In 1962, Mrs. Audrey Strange asked if a car-park over the site of Leicester Grey Friars could be excavated. Her request was declined. Evidently, she believed the bones of King Richard III lay in that location. In 1975, she published an article in the journal of the Richard III Society, The Ricardian, about the history of Leicester Grey Friars, which ended with a firm statement about where the King was located. This article was reprinted in a textbook published by the same society in 1985, "Richard III Crown and People" (edited by J. Petre).
Fellowship of the White Boar
Audrey Strange (née Pattison) came from Stockton-on-Tees, born in 1926, married in 1952, and moved to Leicester in 1958 (and had a son in 1966 - that was me!). She joined the "Fellowship of the White Boar" (the Richard III Society) in 1959. Mum was passionate about history and very thorough in her researches. Her philosophy was that history should be about all kinds of people and not just royalty, politicians and wars. But the plight of Richard III's memory must have caught her attention. One of the most benevolent of kings somehow turned into an evil character after his death. And there were a few mysteries surrounding him, just to fire up the enthusiasm of anyone taking an initial interest.
Mum was also clear about being totally objective. Her society interest was about establishing facts, regardless of whether or not they showed this king in a positive or negative light.
Unfortunately, I have not been able to unearth Mum's research notes on Richard III, and I suspect that she threw most of them out. Thankfully, I found the letter from the City of Leicester Museums turning down her request to dig up the site of Leicester Grey Friars, way back in 1962. Mum had also kept the society journal from 1975 containing her article on Leicester Grey Friars. She also helped out at the Bosworth Battlefield Centre, and as a young child, I went along too.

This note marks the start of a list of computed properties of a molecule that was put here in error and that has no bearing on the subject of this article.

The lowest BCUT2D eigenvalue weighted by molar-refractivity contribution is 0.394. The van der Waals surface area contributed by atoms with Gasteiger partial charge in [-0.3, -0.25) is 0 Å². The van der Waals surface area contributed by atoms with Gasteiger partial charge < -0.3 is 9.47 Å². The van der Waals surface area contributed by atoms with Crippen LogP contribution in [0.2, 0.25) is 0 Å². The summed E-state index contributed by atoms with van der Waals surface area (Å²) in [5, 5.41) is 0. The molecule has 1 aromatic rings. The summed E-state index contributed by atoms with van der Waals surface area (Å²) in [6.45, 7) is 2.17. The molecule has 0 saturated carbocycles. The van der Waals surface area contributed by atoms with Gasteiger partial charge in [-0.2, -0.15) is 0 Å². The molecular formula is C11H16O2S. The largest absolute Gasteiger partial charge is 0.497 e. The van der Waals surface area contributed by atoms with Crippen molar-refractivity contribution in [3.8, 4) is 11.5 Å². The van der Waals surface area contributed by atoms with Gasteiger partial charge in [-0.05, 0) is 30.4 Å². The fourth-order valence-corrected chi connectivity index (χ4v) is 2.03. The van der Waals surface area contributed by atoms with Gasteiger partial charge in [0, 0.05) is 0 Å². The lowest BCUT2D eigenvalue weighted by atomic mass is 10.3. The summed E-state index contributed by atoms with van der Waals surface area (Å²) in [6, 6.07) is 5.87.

By the late 1970s, Mum had left the society to concentrate on other history related interests, in particular family history research. She was a talented artist, and in her later years created a lovely clay bust of Richard III, fully painted. Unfortunately the paintwork has since faded, but the photo here shows it when new circa late 1980s/early 1990s.
Sadly, Mum died (aged 83) in 2010, just 2 years before the king was finally found, and decades after her excavation request! It would have been a pleasure to hear her forthright views on these more recent events! For some reason, opinions on the king's location had changed over the years, so it is especially gratifying to have Mum's view confirmed. Many thanks, and full credit, to all of those involved with finding this elusive monarch.
In case you're puzzled about the URL/address of this webpage, I added it to my existing classic car site which happened to be convenient.